1. Overview of Member-Managed LLCs
2. Operating Agreement and Member-Managed Duties
3. Personal Liability and Member-Managed LLCs
4. Tax Implications for LLC Managing Members
5. Information About a Single-Member LLC

An LLC member manager operation is the most common approach to managing a limited liability company, which allows all members shared responsibility for day-to-day operations. This management structure is preferable because an LLC is often a small business that doesn't need a separate level of management. 

Overview of Member-Managed LLCs

A limited liability company may be managed by all members, or a professional manager may be hired.

Whereas a corporation works with a board of directors and officers, an LLC is a more streamlined structure that does not operate within the same confines as a corporation.

An LLC is often chosen by business owners who prefer direct involvement with the operation and management of their business. Within an LLC structure, when all members are involved in running the business, such as selling products, hiring employees, providing services, and taking orders, then owners would choose a member-managed structure.

A member-managed business structure is the default set-up for limited liabilities in many states. In these states, if your formation documents or the operating agreement does not designate a management structure, it is considered a member-managed business.

Operating Agreement and Member-Managed Duties

When creating the operating agreement for an LLC, the obligations, duties, and rights of the managing members should be clearly documented in the agreement. The agreement should state which areas managing members have sole authority over and which areas require a group approval or other form of approval.

Managing members may have several responsibilities that non-managing members do not participate in, such as:

  • The day-to-day management and decision-making responsibilities related to the company.
  • Examples of responsibilities include the LLCs daily operating procedures and human resource decisions regarding current and potential employees.
  • Managing members have the authority to enter into binding contractual agreements. This can range from contracting with a supplier to purchasing real estate for the LLC.

Personal Liability and Member-Managed LLCs

A limited liability company provides managing members and non-managing members limited liability protection. However, liability protection does not apply if there is any wrongdoing by any member of the LLC.

Since managing members have more involvement in the daily operations of the LLC versus non-managing members, there is a higher risk of personal liability. This may be the result of intentional wrongdoing or negligence in their role as manager.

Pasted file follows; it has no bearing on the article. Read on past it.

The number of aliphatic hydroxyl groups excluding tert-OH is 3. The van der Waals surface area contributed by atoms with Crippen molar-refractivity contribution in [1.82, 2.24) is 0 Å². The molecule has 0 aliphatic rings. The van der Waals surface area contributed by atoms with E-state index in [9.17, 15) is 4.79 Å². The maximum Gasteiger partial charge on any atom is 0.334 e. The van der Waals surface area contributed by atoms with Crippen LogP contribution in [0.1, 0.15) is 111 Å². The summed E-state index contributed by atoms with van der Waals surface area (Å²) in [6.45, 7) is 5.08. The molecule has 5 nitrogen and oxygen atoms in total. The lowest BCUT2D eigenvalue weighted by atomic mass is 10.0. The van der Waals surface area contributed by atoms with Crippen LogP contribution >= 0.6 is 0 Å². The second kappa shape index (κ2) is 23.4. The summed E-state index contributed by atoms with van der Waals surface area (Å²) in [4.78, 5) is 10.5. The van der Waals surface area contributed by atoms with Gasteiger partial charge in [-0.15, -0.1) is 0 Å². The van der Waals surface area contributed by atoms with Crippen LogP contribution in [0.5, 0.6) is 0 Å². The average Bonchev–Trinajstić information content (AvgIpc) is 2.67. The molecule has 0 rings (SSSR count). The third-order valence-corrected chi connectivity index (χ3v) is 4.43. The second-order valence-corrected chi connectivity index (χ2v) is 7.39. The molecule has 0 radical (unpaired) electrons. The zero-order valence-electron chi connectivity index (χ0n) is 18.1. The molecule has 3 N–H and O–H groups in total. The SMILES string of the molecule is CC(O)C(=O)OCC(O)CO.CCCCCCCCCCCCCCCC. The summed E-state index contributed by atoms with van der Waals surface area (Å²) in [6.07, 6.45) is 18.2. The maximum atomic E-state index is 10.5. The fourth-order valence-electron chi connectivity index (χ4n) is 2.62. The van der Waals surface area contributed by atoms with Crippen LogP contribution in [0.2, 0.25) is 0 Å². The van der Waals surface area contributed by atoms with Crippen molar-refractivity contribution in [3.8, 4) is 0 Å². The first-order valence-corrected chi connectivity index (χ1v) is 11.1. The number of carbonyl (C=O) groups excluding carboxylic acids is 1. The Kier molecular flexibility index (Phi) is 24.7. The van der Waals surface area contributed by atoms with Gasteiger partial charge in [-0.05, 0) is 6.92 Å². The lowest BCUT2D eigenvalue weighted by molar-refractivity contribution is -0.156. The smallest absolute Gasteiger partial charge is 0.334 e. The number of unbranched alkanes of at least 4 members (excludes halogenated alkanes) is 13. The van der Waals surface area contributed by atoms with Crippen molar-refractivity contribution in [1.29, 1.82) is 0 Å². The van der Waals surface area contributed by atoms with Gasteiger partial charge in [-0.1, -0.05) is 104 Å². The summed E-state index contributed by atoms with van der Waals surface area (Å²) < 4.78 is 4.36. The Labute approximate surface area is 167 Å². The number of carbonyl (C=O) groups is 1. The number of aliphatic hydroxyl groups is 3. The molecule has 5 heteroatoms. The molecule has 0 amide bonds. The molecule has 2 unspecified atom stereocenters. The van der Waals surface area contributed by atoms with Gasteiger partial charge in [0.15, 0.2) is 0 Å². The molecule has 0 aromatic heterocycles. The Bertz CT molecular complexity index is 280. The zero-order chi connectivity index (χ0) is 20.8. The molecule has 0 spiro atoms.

Tax Implications for LLC Managing Members

A limited liability company is treated much like a partnership at tax time. What this means is an LLC does not pay taxes on itself. Profits earned by the LLC are divided and distributed among its members.

The share of the profit received by the members is known as the distributive share, which is calculated according to the terms specified in the operating agreement. In many cases, the distributive share is based on the percentage of each member's interest in the company.

The managing members of an LLC are subject to self-employment taxes on their distributive share. For non-managing members who do not engage in the operations of the LLC, they do not pay self-employment tax.

The rules in place by the Internal Revenue Service regarding self-employment tax are complicated. For this reason, it is to your advantage to consult a tax advisor who can explain, in detail, the full implications involving taxes for both managing members and non-managing members.

Information About a Single-Member LLC

For the most part, limited liability companies that are comprised of one member will choose/elect to be considered as a member-managed LLC. But, a single-member LLC can also choose/elect to be considered a manager-managed business.

In short, the member has the option to choose which management structure works better for their particular situation. He or she can be the manager or elect a manager, which includes themselves, to act as manager for the LLC.

There is an advantage to electing yourself as the manager of the LLC. In some states, owners may be required to make known to the public via their company's Articles of Organization the names of the LLC's members and manager.

If you list yourself as the manager, it does not automatically make it public knowledge that you are the owner of the LLC. Choosing to list yourself as a member makes it clear you are the owner of the limited liability company.

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